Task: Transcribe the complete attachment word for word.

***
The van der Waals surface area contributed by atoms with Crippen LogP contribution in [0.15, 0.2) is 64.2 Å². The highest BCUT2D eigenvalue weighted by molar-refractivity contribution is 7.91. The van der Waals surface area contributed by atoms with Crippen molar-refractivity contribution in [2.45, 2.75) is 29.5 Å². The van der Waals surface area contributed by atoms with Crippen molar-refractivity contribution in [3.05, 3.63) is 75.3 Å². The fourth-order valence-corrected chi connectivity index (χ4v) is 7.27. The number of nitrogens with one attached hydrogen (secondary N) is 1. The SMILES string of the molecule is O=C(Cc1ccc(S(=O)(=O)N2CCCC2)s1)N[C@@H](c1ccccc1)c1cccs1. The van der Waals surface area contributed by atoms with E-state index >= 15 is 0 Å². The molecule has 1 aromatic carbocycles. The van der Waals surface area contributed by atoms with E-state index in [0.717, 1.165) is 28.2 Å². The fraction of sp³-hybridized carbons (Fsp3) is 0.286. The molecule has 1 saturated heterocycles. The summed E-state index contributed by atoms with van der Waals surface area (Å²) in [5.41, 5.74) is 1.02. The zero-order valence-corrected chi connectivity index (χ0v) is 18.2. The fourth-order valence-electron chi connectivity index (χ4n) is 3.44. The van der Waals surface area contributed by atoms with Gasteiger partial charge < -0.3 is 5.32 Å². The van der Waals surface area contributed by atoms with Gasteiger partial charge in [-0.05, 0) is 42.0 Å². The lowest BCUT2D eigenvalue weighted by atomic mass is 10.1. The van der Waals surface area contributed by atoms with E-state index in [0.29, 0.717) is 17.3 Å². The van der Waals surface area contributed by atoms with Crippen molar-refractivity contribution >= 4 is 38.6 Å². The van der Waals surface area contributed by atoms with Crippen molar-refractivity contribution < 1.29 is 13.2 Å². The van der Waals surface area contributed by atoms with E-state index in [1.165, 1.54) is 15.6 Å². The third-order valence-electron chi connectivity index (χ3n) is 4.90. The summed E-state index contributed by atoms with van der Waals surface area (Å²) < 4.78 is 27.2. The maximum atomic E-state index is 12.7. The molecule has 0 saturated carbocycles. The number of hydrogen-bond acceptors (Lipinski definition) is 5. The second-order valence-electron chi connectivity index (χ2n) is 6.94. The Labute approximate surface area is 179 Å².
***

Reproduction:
The van der Waals surface area contributed by atoms with Crippen LogP contribution in [0.15, 0.2) is 64.2 Å². The highest BCUT2D eigenvalue weighted by molar-refractivity contribution is 7.91. The van der Waals surface area contributed by atoms with Crippen molar-refractivity contribution in [2.45, 2.75) is 29.5 Å². The van der Waals surface area contributed by atoms with Crippen molar-refractivity contribution in [3.05, 3.63) is 75.3 Å². The fourth-order valence-corrected chi connectivity index (χ4v) is 7.27. The number of nitrogens with one attached hydrogen (secondary N) is 1. The SMILES string of the molecule is O=C(Cc1ccc(S(=O)(=O)N2CCCC2)s1)N[C@@H](c1ccccc1)c1cccs1. The van der Waals surface area contributed by atoms with E-state index >= 15 is 0 Å². The molecule has 1 aromatic carbocycles. The van der Waals surface area contributed by atoms with E-state index in [0.717, 1.165) is 28.2 Å². The fraction of sp³-hybridized carbons (Fsp3) is 0.286. The molecule has 1 saturated heterocycles. The summed E-state index contributed by atoms with van der Waals surface area (Å²) in [5.41, 5.74) is 1.02. The zero-order valence-corrected chi connectivity index (χ0v) is 18.2. The fourth-order valence-electron chi connectivity index (χ4n) is 3.44. The van der Waals surface area contributed by atoms with Gasteiger partial charge < -0.3 is 5.32 Å². The van der Waals surface area contributed by atoms with Gasteiger partial charge in [-0.05, 0) is 42.0 Å². The lowest BCUT2D eigenvalue weighted by atomic mass is 10.1. The van der Waals surface area contributed by atoms with E-state index in [0.29, 0.717) is 17.3 Å². The van der Waals surface area contributed by atoms with Crippen molar-refractivity contribution >= 4 is 38.6 Å². The van der Waals surface area contributed by atoms with Crippen molar-refractivity contribution < 1.29 is 13.2 Å². The van der Waals surface area contributed by atoms with E-state index in [1.165, 1.54) is 15.6 Å². The third-order valence-electron chi connectivity index (χ3n) is 4.90. The summed E-state index contributed by atoms with van der Waals surface area (Å²) < 4.78 is 27.2. The maximum atomic E-state index is 12.7. The molecule has 0 saturated carbocycles. The number of hydrogen-bond acceptors (Lipinski definition) is 5. The second-order valence-electron chi connectivity index (χ2n) is 6.94. The Labute approximate surface area is 179 Å².